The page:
Monday August 9, 2004 Homily by Fr. Robert Altier   Nineteenth Week in Ordinary Time

 

Reading (Ezekiel 1:2-5, 24-28c)    Gospel (St. Matthew 17:22-27)

 

We see in today’s readings once again one of these strange ironies that come up over and over again. That is, first of all, we hear in the Gospel about the temple tax and how they are wondering if Our Lord pays the temple tax. The irony of the whole thing, of course, is that He is the very purpose for which the temple is there. They did not exactly understand that at the time, but the fact of the matter is that He is the God Who was being worshiped in the temple – and He had to pay tax! It does not make sense, but the Lord says, “So that they may not be offended,” because they refused to believe Who He was. Of course, at that point, He was keeping His divinity hidden and so He was willing to pay the tax, but the fact that they did not understand Who He was, I think, is what is so important because we see it right at the very beginning of the Gospel as well, that He came into this world for the very purpose of being handed over, of being killed, and of being raised up on the third day. Once again, God, Whom we worship, the God Who is worshiped in the temple of the Old Testament, is the One Who is put to death. We see how the reverence that we have needs to be so carefully understood lest we be led astray into something that is false. The people did not understand Who He was and they could not accept Him, and therefore they refused to believe. They were going to put to death anything that shook up their own idea of what He was supposed to be.

 

The glory of Our Lord is that He hid His glory when He was on earth. We saw in the Transfiguration that we celebrated a couple of days ago the fact that He allowed that glory to be shown on one occasion, but we hear in the first reading what the glory of God was like. We hear, once again, about the dark cloud that we saw at the Transfiguration. We hear, then, about the glory of God shining through that cloud with a brightness, and what was above what appeared to be a waste shone like electrum and below it was like a fire. So we see the light and the brilliance of God, and it was that that Our Lord kept hidden. But that is the reality of Who He is, and that is what He continues to keep hidden. It is only by faith that we can understand that; it is by faith that we know it is the reality.

 

But when you come before Our Lord and indeed when you receive Him, it is that same glory which is at work in your soul. When you come out of the confessional and when you receive Our Lord in Holy Communion, your soul is brilliant, resembling the glory of God. That is what He gives to each one of us. That is the glory He wants for us, but, just like Himself, He keeps it hidden from us. We wander around liking to think that we are worthless and no-good and that God does not love us and all the litany of things that we go through, but that would have to be the same as saying, “I guess God doesn’t love Jesus,” Who is God and Who is love, “because He didn’t allow His glory to be seen.” He allowed Him to be put to death. He allowed Him to be misunderstood. He allowed Him to have to pay the tax to be worshiped in the very temple that was dedicated to Himself.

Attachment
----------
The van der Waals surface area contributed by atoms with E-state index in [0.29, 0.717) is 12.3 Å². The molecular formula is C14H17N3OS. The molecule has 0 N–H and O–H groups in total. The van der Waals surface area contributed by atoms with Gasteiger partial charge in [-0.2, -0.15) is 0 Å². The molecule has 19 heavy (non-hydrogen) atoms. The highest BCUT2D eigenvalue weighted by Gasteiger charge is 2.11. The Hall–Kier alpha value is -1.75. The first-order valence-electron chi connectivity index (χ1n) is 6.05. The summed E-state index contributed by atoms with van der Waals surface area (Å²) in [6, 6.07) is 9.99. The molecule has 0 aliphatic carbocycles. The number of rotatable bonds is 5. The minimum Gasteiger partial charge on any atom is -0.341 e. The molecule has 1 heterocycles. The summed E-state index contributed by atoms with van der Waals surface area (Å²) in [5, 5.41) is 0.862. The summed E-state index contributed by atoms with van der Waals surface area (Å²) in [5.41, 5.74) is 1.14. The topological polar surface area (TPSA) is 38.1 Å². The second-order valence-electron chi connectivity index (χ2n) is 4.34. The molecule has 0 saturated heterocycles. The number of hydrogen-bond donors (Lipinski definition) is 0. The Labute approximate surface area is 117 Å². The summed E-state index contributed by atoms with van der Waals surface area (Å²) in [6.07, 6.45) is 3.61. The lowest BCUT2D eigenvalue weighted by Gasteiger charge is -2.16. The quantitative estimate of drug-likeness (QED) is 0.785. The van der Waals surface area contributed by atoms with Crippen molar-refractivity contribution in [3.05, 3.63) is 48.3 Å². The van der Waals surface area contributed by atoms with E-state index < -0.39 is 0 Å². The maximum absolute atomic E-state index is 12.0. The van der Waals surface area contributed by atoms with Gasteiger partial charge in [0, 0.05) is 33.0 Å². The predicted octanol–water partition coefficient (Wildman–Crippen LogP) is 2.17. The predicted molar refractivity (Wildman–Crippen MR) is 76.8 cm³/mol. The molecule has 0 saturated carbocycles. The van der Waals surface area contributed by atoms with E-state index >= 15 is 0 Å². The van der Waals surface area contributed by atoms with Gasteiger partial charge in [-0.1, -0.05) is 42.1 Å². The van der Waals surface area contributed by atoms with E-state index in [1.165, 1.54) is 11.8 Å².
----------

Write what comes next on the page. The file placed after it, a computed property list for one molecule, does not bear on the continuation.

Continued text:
We should not be surprised that God does not allow our glory to be seen, especially by our own selves because, being that we are not God, we do not have humility down very well and therefore we would get so arrogant if we could really see the glory God is working within us. But we have to remember that we today are the temple of God. We can ask ourselves, “Are we requiring Our Lord to pay a tax to dwell within us, to be worshiped within us?” We need to make sure that our temple is filled with the glory of God and that we have a beautiful place for Him and that it is not going to be a taxing thing for Him to be there, but rather that what He finds within us is a place and a person of worship, a person who loves Him the way He deserves to be loved.

 

The irony of the whole thing should simply be within us, not within Him. We know Who He is. We are the ones who recognize in our hearts the glory which is His. We will not see it with our eyes in the Blessed Sacrament, we do not see it with our eyes in our own soul – but in our hearts we can. And that glory exists within each person who is in the state of grace. So we have to recognize that the irony simply is in us, that the glory will not be seen but it must be embraced and it must be believed. But we should not make that irony exist in Him because within us His glory can be seen. He can be worshiped freely. We can give to Him everything He deserves. Even if we do not see that we are worthy (because, of course, we are not), even if we cannot understand why God would want to do this within us, it does not matter; all that we need to do is accept the truth and live it and allow the true glory of Jesus Christ to shine forth from within the darkness of our humanity, to allow His glory to dwell within us, and to give to Him the glory which is due to His Person and to His Holy Name.

 

*  This text was transcribed from the audio recording of a homily by Father Robert Altier with minimal editing.